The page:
I have two objections.

  1. This is Bill Maher. He’s kind of the epitome of neo-liberal white obliviousness. It’s a good characterization, but humility and respect for others ain’t how he got his show.

  2. “possibly lose his show”…I am laughing over here. He won’t lose his show! He’s a white male comedian with a reputation for “edginess”, which covers a multitude of sins! Also, it’s not as if he made a Republican uncomfortable.

But you know who is going to lose a show? Kathy Griffin. This one is more complicated.

She posted a photo of herself holding what looked like the bloody decapitated head of Donald Trump. I have mixed feelings about it.

  1. On the one arm, explicitly joking about killing people, even Donald Trump, is a bad thing. We need to discourage it.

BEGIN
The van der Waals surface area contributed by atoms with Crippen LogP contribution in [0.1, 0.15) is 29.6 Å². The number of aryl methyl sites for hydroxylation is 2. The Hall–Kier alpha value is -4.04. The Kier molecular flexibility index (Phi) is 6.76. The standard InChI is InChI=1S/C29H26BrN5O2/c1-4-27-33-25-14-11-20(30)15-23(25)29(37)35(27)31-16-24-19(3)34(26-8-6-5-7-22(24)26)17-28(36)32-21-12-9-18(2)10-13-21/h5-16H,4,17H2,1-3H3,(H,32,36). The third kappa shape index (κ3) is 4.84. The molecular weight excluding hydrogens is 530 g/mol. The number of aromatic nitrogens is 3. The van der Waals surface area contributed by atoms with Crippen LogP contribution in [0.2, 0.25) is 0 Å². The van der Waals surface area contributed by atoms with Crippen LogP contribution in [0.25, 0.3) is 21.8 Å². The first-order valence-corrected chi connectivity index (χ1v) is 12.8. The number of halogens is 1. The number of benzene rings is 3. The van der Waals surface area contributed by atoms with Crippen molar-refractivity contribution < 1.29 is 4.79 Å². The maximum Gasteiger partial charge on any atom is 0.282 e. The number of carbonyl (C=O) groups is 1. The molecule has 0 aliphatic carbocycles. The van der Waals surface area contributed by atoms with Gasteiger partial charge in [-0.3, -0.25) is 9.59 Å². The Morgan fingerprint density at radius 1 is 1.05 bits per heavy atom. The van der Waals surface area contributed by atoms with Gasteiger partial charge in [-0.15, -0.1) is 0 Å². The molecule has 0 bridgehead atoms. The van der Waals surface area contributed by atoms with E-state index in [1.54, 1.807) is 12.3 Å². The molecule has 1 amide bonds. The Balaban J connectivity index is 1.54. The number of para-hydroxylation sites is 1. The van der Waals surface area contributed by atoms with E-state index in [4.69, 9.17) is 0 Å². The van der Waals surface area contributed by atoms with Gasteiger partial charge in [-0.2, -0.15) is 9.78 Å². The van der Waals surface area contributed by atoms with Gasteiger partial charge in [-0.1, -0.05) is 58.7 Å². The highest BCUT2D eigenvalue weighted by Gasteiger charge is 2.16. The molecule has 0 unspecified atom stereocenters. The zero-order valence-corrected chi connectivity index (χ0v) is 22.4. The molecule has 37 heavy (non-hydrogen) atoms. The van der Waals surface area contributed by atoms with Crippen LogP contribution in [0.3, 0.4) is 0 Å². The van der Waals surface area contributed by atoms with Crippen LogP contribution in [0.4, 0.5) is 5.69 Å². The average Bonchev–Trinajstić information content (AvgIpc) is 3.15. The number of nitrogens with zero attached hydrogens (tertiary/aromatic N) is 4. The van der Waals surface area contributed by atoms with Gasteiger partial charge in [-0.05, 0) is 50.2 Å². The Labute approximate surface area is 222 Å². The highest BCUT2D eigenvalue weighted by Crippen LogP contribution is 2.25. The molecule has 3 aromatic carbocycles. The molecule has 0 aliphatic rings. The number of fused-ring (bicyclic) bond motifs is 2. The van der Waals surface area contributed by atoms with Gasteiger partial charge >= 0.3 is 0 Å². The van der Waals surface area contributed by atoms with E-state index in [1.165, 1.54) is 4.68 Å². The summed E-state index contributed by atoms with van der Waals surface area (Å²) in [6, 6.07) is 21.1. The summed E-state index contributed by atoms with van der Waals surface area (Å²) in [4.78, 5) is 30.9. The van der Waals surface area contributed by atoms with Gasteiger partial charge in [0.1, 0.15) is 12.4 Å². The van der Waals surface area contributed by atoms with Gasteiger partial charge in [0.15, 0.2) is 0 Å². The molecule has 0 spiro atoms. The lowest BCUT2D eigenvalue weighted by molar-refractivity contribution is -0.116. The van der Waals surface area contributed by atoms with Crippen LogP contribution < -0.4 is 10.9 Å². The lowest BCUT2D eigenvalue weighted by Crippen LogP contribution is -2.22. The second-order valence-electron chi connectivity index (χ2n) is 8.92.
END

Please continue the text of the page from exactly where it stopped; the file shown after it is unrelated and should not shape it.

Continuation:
2. On the other arm, it’s Donald Trump, and it’s definitely punching up. That’s what comedians should do. Did she go too far? I’d agree with that.

  3. On the third arm, shouldn’t the condemnation be evenly spread around? Why is Ted Nugent, who joked about shooting Obama, given private tours of the Trump White House? I thought it was bad when he did it, and it’s fair enough to expect I’d also condemn Griffin when she does it.

  4. On the fourth arm, fairness doesn’t seem to be a universal here. Maher can punch down, and not get even a fraction of the hate mail that Griffin gets when she punches up. Fairness would dictate that I defend Griffin while deploring the specific action.

  5. On the fifth arm, wait a minute, I saw Griffin’s photo and recognized a famous Biblical and classical theme. It’s Judith beheading Holofernes! People, look it up! This is the story of a woman whose city was threatened by a marauding, raping, sacking army of Assyrians, and Judith seduced their general, got him drunk, and then hacked off his head! She was a hero, according to the Bible!

  6. On the sixth arm, this was an incredibly popular theme in art. I mean incredibly popular. I’m not kidding when I say you should look it up.